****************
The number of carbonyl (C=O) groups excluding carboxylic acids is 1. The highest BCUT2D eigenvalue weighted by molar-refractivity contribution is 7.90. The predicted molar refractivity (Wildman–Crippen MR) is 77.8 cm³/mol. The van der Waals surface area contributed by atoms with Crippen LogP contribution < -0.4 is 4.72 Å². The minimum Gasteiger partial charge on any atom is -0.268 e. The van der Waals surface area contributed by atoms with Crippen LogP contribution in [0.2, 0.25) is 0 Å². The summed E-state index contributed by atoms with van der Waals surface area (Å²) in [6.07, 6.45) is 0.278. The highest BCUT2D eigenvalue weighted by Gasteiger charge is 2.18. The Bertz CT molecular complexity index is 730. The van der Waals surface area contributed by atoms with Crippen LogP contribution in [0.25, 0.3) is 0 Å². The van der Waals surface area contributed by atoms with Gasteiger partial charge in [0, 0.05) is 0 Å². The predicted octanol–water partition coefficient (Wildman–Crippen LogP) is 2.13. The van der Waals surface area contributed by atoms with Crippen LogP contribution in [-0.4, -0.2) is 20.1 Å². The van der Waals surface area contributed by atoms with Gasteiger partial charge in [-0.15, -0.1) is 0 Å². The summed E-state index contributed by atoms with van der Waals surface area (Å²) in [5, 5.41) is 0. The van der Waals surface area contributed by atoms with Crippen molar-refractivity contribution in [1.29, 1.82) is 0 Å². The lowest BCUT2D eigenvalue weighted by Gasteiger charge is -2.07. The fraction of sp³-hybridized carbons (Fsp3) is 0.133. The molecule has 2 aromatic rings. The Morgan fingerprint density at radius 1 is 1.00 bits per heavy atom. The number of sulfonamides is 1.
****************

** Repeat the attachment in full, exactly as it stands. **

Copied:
The number of carbonyl (C=O) groups excluding carboxylic acids is 1. The highest BCUT2D eigenvalue weighted by molar-refractivity contribution is 7.90. The predicted molar refractivity (Wildman–Crippen MR) is 77.8 cm³/mol. The van der Waals surface area contributed by atoms with Crippen LogP contribution < -0.4 is 4.72 Å². The minimum Gasteiger partial charge on any atom is -0.268 e. The van der Waals surface area contributed by atoms with Crippen LogP contribution in [0.2, 0.25) is 0 Å². The summed E-state index contributed by atoms with van der Waals surface area (Å²) in [6.07, 6.45) is 0.278. The highest BCUT2D eigenvalue weighted by Gasteiger charge is 2.18. The Bertz CT molecular complexity index is 730. The van der Waals surface area contributed by atoms with Crippen LogP contribution in [0.25, 0.3) is 0 Å². The van der Waals surface area contributed by atoms with Gasteiger partial charge in [0, 0.05) is 0 Å². The predicted octanol–water partition coefficient (Wildman–Crippen LogP) is 2.13. The van der Waals surface area contributed by atoms with Crippen LogP contribution in [-0.4, -0.2) is 20.1 Å². The van der Waals surface area contributed by atoms with Gasteiger partial charge in [-0.15, -0.1) is 0 Å². The summed E-state index contributed by atoms with van der Waals surface area (Å²) in [5, 5.41) is 0. The van der Waals surface area contributed by atoms with Crippen molar-refractivity contribution in [1.29, 1.82) is 0 Å². The lowest BCUT2D eigenvalue weighted by Gasteiger charge is -2.07. The fraction of sp³-hybridized carbons (Fsp3) is 0.133. The molecule has 2 aromatic rings. The Morgan fingerprint density at radius 1 is 1.00 bits per heavy atom. The number of sulfonamides is 1.